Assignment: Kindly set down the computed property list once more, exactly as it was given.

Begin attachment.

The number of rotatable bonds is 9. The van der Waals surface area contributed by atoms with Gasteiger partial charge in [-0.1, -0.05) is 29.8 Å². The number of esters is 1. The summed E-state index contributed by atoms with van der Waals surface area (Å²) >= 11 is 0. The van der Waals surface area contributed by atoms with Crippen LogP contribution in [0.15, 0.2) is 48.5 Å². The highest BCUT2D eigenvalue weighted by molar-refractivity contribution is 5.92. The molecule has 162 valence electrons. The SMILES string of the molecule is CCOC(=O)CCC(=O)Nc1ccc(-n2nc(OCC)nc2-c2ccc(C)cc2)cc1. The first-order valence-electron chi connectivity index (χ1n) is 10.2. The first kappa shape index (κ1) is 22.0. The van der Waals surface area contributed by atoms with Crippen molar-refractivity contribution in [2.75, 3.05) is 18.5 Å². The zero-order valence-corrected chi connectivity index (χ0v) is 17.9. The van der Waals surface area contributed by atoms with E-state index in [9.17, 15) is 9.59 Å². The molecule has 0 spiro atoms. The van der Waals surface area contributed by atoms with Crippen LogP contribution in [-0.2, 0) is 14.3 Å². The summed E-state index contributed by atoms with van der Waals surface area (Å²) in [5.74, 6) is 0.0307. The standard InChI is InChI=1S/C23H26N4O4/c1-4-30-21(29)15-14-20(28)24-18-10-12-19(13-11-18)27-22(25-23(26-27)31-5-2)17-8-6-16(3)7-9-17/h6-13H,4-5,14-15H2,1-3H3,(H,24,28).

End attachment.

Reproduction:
The number of rotatable bonds is 9. The van der Waals surface area contributed by atoms with Gasteiger partial charge in [-0.1, -0.05) is 29.8 Å². The number of esters is 1. The summed E-state index contributed by atoms with van der Waals surface area (Å²) >= 11 is 0. The van der Waals surface area contributed by atoms with Crippen LogP contribution in [0.15, 0.2) is 48.5 Å². The highest BCUT2D eigenvalue weighted by molar-refractivity contribution is 5.92. The molecule has 162 valence electrons. The SMILES string of the molecule is CCOC(=O)CCC(=O)Nc1ccc(-n2nc(OCC)nc2-c2ccc(C)cc2)cc1. The first-order valence-electron chi connectivity index (χ1n) is 10.2. The first kappa shape index (κ1) is 22.0. The van der Waals surface area contributed by atoms with Crippen molar-refractivity contribution in [2.75, 3.05) is 18.5 Å². The zero-order valence-corrected chi connectivity index (χ0v) is 17.9. The van der Waals surface area contributed by atoms with E-state index in [9.17, 15) is 9.59 Å². The molecule has 0 spiro atoms. The van der Waals surface area contributed by atoms with Crippen LogP contribution in [-0.2, 0) is 14.3 Å². The summed E-state index contributed by atoms with van der Waals surface area (Å²) in [5.74, 6) is 0.0307. The standard InChI is InChI=1S/C23H26N4O4/c1-4-30-21(29)15-14-20(28)24-18-10-12-19(13-11-18)27-22(25-23(26-27)31-5-2)17-8-6-16(3)7-9-17/h6-13H,4-5,14-15H2,1-3H3,(H,24,28).